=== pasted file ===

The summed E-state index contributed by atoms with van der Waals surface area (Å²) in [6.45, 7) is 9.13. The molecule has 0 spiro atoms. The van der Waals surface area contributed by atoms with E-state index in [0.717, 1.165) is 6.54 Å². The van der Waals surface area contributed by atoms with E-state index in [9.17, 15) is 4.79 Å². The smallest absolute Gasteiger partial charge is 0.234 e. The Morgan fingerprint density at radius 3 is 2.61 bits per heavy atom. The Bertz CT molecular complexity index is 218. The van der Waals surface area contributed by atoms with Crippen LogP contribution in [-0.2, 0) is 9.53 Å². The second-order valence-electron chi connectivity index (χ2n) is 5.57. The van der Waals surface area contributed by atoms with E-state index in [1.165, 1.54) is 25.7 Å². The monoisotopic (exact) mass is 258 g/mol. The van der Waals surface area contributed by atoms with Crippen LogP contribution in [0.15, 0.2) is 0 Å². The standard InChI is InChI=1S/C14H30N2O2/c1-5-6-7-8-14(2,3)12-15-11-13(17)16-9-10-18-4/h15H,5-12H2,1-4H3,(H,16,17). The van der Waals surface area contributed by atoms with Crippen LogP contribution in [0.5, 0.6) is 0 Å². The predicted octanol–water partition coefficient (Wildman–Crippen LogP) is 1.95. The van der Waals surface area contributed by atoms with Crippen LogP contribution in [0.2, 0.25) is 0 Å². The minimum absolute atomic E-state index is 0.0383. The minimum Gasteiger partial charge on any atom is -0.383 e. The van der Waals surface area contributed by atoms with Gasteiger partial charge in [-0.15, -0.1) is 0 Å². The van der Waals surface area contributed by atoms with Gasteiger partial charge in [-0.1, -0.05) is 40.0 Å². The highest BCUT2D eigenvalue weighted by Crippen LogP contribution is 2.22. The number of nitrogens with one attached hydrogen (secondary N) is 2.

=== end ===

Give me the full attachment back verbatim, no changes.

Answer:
The summed E-state index contributed by atoms with van der Waals surface area (Å²) in [6.45, 7) is 9.13. The molecule has 0 spiro atoms. The van der Waals surface area contributed by atoms with E-state index in [0.717, 1.165) is 6.54 Å². The van der Waals surface area contributed by atoms with E-state index in [9.17, 15) is 4.79 Å². The smallest absolute Gasteiger partial charge is 0.234 e. The Morgan fingerprint density at radius 3 is 2.61 bits per heavy atom. The Bertz CT molecular complexity index is 218. The van der Waals surface area contributed by atoms with Crippen LogP contribution in [-0.2, 0) is 9.53 Å². The second-order valence-electron chi connectivity index (χ2n) is 5.57. The van der Waals surface area contributed by atoms with E-state index in [1.165, 1.54) is 25.7 Å². The monoisotopic (exact) mass is 258 g/mol. The van der Waals surface area contributed by atoms with Crippen LogP contribution in [0.15, 0.2) is 0 Å². The standard InChI is InChI=1S/C14H30N2O2/c1-5-6-7-8-14(2,3)12-15-11-13(17)16-9-10-18-4/h15H,5-12H2,1-4H3,(H,16,17). The van der Waals surface area contributed by atoms with Crippen LogP contribution in [0.5, 0.6) is 0 Å². The predicted octanol–water partition coefficient (Wildman–Crippen LogP) is 1.95. The van der Waals surface area contributed by atoms with Crippen LogP contribution in [0.2, 0.25) is 0 Å². The minimum absolute atomic E-state index is 0.0383. The minimum Gasteiger partial charge on any atom is -0.383 e. The van der Waals surface area contributed by atoms with Gasteiger partial charge in [-0.15, -0.1) is 0 Å². The van der Waals surface area contributed by atoms with Gasteiger partial charge in [-0.1, -0.05) is 40.0 Å². The highest BCUT2D eigenvalue weighted by Crippen LogP contribution is 2.22. The number of nitrogens with one attached hydrogen (secondary N) is 2.